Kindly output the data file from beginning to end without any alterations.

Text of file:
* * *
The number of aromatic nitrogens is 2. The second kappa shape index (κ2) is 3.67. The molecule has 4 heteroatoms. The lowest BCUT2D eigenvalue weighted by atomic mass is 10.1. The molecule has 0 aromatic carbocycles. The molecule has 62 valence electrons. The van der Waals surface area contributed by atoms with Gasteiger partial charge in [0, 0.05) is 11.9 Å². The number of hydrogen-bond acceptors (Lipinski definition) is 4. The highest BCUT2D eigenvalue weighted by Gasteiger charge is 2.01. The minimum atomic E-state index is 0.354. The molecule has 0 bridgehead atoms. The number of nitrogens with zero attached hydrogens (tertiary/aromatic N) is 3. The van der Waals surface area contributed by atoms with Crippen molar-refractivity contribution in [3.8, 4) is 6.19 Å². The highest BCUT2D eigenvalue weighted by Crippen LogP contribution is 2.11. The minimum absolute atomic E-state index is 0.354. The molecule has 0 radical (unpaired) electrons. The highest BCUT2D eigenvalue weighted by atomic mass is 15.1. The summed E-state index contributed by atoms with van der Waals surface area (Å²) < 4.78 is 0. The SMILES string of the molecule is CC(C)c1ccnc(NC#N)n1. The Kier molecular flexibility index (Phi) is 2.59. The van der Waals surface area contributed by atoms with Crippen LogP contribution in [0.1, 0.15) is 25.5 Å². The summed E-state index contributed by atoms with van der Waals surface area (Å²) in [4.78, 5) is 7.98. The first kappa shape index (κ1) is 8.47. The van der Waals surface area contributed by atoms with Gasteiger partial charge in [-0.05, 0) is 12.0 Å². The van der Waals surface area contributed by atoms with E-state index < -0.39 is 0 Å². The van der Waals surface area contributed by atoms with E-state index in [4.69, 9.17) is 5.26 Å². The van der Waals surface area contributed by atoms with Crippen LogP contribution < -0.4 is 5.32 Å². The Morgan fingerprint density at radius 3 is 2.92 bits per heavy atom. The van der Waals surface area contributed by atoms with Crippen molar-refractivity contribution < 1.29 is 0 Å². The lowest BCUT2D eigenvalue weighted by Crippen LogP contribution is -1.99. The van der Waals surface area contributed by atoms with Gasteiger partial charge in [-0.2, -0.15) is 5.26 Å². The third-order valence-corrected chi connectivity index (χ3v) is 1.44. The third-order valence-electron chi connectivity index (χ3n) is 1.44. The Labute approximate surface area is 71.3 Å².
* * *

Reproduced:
The number of aromatic nitrogens is 2. The second kappa shape index (κ2) is 3.67. The molecule has 4 heteroatoms. The lowest BCUT2D eigenvalue weighted by atomic mass is 10.1. The molecule has 0 aromatic carbocycles. The molecule has 62 valence electrons. The van der Waals surface area contributed by atoms with Gasteiger partial charge in [0, 0.05) is 11.9 Å². The number of hydrogen-bond acceptors (Lipinski definition) is 4. The highest BCUT2D eigenvalue weighted by Gasteiger charge is 2.01. The minimum atomic E-state index is 0.354. The molecule has 0 bridgehead atoms. The number of nitrogens with zero attached hydrogens (tertiary/aromatic N) is 3. The van der Waals surface area contributed by atoms with Crippen molar-refractivity contribution in [3.8, 4) is 6.19 Å². The highest BCUT2D eigenvalue weighted by Crippen LogP contribution is 2.11. The minimum absolute atomic E-state index is 0.354. The molecule has 0 radical (unpaired) electrons. The highest BCUT2D eigenvalue weighted by atomic mass is 15.1. The summed E-state index contributed by atoms with van der Waals surface area (Å²) < 4.78 is 0. The SMILES string of the molecule is CC(C)c1ccnc(NC#N)n1. The Kier molecular flexibility index (Phi) is 2.59. The van der Waals surface area contributed by atoms with Crippen LogP contribution in [0.1, 0.15) is 25.5 Å². The summed E-state index contributed by atoms with van der Waals surface area (Å²) in [4.78, 5) is 7.98. The first kappa shape index (κ1) is 8.47. The van der Waals surface area contributed by atoms with Gasteiger partial charge in [-0.05, 0) is 12.0 Å². The van der Waals surface area contributed by atoms with E-state index < -0.39 is 0 Å². The van der Waals surface area contributed by atoms with E-state index in [4.69, 9.17) is 5.26 Å². The van der Waals surface area contributed by atoms with Crippen LogP contribution < -0.4 is 5.32 Å². The Morgan fingerprint density at radius 3 is 2.92 bits per heavy atom. The van der Waals surface area contributed by atoms with Crippen molar-refractivity contribution < 1.29 is 0 Å². The lowest BCUT2D eigenvalue weighted by Crippen LogP contribution is -1.99. The van der Waals surface area contributed by atoms with Gasteiger partial charge in [-0.2, -0.15) is 5.26 Å². The third-order valence-corrected chi connectivity index (χ3v) is 1.44. The third-order valence-electron chi connectivity index (χ3n) is 1.44. The Labute approximate surface area is 71.3 Å².